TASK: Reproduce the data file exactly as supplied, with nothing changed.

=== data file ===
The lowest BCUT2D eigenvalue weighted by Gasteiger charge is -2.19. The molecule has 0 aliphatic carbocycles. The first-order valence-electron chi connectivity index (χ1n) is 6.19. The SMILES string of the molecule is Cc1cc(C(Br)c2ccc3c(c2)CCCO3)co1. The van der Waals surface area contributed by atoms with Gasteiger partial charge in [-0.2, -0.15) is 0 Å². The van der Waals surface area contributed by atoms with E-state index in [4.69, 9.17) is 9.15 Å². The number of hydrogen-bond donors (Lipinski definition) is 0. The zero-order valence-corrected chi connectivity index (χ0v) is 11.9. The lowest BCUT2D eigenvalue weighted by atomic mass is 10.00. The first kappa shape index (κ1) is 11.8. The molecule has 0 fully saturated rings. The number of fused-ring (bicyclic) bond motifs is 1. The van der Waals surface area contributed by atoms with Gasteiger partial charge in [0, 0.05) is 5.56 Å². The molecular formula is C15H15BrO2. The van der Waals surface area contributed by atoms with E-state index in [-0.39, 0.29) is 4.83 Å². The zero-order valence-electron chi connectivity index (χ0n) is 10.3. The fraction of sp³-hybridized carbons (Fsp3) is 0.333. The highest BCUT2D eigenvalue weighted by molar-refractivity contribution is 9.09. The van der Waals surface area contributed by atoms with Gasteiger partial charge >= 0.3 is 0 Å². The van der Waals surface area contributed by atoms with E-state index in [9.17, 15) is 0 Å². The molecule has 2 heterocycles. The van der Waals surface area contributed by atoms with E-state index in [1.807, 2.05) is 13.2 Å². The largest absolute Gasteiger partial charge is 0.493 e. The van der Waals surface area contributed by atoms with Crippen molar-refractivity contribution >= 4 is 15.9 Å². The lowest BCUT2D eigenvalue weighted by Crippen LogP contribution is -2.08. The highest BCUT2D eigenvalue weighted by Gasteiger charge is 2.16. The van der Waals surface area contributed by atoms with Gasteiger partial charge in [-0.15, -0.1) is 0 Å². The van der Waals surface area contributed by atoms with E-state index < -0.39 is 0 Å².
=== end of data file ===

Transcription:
The lowest BCUT2D eigenvalue weighted by Gasteiger charge is -2.19. The molecule has 0 aliphatic carbocycles. The first-order valence-electron chi connectivity index (χ1n) is 6.19. The SMILES string of the molecule is Cc1cc(C(Br)c2ccc3c(c2)CCCO3)co1. The van der Waals surface area contributed by atoms with Gasteiger partial charge in [-0.2, -0.15) is 0 Å². The van der Waals surface area contributed by atoms with E-state index in [4.69, 9.17) is 9.15 Å². The number of hydrogen-bond donors (Lipinski definition) is 0. The zero-order valence-corrected chi connectivity index (χ0v) is 11.9. The lowest BCUT2D eigenvalue weighted by atomic mass is 10.00. The first kappa shape index (κ1) is 11.8. The molecule has 0 fully saturated rings. The number of fused-ring (bicyclic) bond motifs is 1. The van der Waals surface area contributed by atoms with Gasteiger partial charge in [0, 0.05) is 5.56 Å². The molecular formula is C15H15BrO2. The van der Waals surface area contributed by atoms with E-state index in [-0.39, 0.29) is 4.83 Å². The zero-order valence-electron chi connectivity index (χ0n) is 10.3. The fraction of sp³-hybridized carbons (Fsp3) is 0.333. The highest BCUT2D eigenvalue weighted by molar-refractivity contribution is 9.09. The van der Waals surface area contributed by atoms with Gasteiger partial charge >= 0.3 is 0 Å². The van der Waals surface area contributed by atoms with E-state index in [9.17, 15) is 0 Å². The molecule has 2 heterocycles. The van der Waals surface area contributed by atoms with E-state index in [1.807, 2.05) is 13.2 Å². The largest absolute Gasteiger partial charge is 0.493 e. The van der Waals surface area contributed by atoms with Crippen molar-refractivity contribution >= 4 is 15.9 Å². The lowest BCUT2D eigenvalue weighted by Crippen LogP contribution is -2.08. The highest BCUT2D eigenvalue weighted by Gasteiger charge is 2.16. The van der Waals surface area contributed by atoms with Gasteiger partial charge in [-0.15, -0.1) is 0 Å². The van der Waals surface area contributed by atoms with E-state index < -0.39 is 0 Å².